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22.3.4.2 Functions For Traditional Scheduling

This section describes how you can read and set the nice value of a process. All these symbols are declared in sys/resource.h.

The function and macro names are defined by POSIX, and refer to "priority," but the functions actually have to do with nice values, as the terms are used both in the manual and POSIX.

The range of valid nice values depends on the kernel, but typically it runs from -20 to 20. A lower nice value corresponds to higher priority for the process. These constants describe the range of priority values:

PRIO_MIN
The lowest valid nice value.
PRIO_MAX
The highest valid nice value.
— Function: int getpriority (int class, int id)

Preliminary: | MT-Safe | AS-Safe | AC-Safe | See POSIX Safety Concepts.

Return the nice value of a set of processes; class and id specify which ones (see below). If the processes specified do not all have the same nice value, this returns the lowest value that any of them has.

On success, the return value is 0. Otherwise, it is -1 and ERRNO is set accordingly. The errno values specific to this function are:

ESRCH
The combination of class and id does not match any existing process.
EINVAL
The value of class is not valid.

If the return value is -1, it could indicate failure, or it could be the nice value. The only way to make certain is to set errno = 0 before calling getpriority, then use errno != 0 afterward as the criterion for failure.

— Function: int setpriority (int class, int id, int niceval)

Preliminary: | MT-Safe | AS-Safe | AC-Safe | See POSIX Safety Concepts.

Set the nice value of a set of processes to niceval; class and id specify which ones (see below).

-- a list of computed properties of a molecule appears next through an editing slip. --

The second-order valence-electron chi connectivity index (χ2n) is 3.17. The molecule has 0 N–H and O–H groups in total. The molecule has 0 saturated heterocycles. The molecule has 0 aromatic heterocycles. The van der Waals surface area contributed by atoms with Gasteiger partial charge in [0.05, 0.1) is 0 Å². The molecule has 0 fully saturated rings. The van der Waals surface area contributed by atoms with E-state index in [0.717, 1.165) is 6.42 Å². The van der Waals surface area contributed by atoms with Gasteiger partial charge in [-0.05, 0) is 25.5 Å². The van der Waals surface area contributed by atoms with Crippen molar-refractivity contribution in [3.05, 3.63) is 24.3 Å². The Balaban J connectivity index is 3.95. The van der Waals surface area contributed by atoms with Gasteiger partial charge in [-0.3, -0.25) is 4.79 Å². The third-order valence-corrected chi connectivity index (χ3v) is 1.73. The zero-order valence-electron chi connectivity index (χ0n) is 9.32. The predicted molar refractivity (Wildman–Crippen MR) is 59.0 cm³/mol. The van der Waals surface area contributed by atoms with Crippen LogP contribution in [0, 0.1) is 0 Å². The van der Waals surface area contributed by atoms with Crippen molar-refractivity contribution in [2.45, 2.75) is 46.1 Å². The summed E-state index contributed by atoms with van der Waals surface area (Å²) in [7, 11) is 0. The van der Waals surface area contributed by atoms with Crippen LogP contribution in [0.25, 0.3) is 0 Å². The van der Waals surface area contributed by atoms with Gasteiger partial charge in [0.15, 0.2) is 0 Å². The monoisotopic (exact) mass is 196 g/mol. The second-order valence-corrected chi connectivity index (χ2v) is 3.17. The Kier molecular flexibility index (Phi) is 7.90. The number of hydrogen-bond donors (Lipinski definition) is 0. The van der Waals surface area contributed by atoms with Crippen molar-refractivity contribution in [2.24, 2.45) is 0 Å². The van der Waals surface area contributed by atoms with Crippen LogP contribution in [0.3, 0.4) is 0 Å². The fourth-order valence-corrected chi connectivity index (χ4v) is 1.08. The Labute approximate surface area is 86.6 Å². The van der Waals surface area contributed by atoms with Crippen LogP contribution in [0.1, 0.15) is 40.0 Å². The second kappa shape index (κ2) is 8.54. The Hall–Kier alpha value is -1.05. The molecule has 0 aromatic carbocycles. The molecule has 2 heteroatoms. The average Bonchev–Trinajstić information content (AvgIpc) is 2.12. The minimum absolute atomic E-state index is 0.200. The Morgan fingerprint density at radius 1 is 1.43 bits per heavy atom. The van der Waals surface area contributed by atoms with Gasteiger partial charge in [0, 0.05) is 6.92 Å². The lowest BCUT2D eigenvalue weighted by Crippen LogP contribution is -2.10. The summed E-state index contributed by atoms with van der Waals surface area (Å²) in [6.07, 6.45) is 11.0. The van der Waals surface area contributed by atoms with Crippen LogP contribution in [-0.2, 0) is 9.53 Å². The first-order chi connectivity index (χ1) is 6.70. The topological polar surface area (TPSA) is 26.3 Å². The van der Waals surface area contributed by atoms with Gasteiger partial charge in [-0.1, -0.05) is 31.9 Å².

The return value is 0 on success, and -1 on failure. The following errno error condition are possible for this function:

ESRCH
The combination of class and id does not match any existing process.
EINVAL
The value of class is not valid.
EPERM
The call would set the nice value of a process which is owned by a different user than the calling process (i.e., the target process' real or effective uid does not match the calling process' effective uid) and the calling process does not have CAP_SYS_NICE permission.
EACCES
The call would lower the process' nice value and the process does not have CAP_SYS_NICE permission.

The arguments class and id together specify a set of processes in which you are interested. These are the possible values of class:

PRIO_PROCESS
One particular process. The argument id is a process ID (pid).
PRIO_PGRP
All the processes in a particular process group. The argument id is a process group ID (pgid).
PRIO_USER
All the processes owned by a particular user (i.e., whose real uid indicates the user). The argument id is a user ID (uid).

If the argument id is 0, it stands for the calling process, its process group, or its owner (real uid), according to class.

— Function: int nice (int increment)

Preliminary: | MT-Unsafe race:setpriority | AS-Unsafe | AC-Safe | See POSIX Safety Concepts.

Increment the nice value of the calling process by increment. The return value is the new nice value on success, and -1 on failure. In the case of failure, errno will be set to the same values as for setpriority.

Here is an equivalent definition of nice:

          int
          nice (int increment)
          {
            int result, old = getpriority (PRIO_PROCESS, 0);
            result = setpriority (PRIO_PROCESS, 0, old + increment);
            if (result != -1)
                return old + increment;
            else
                return -1;
          }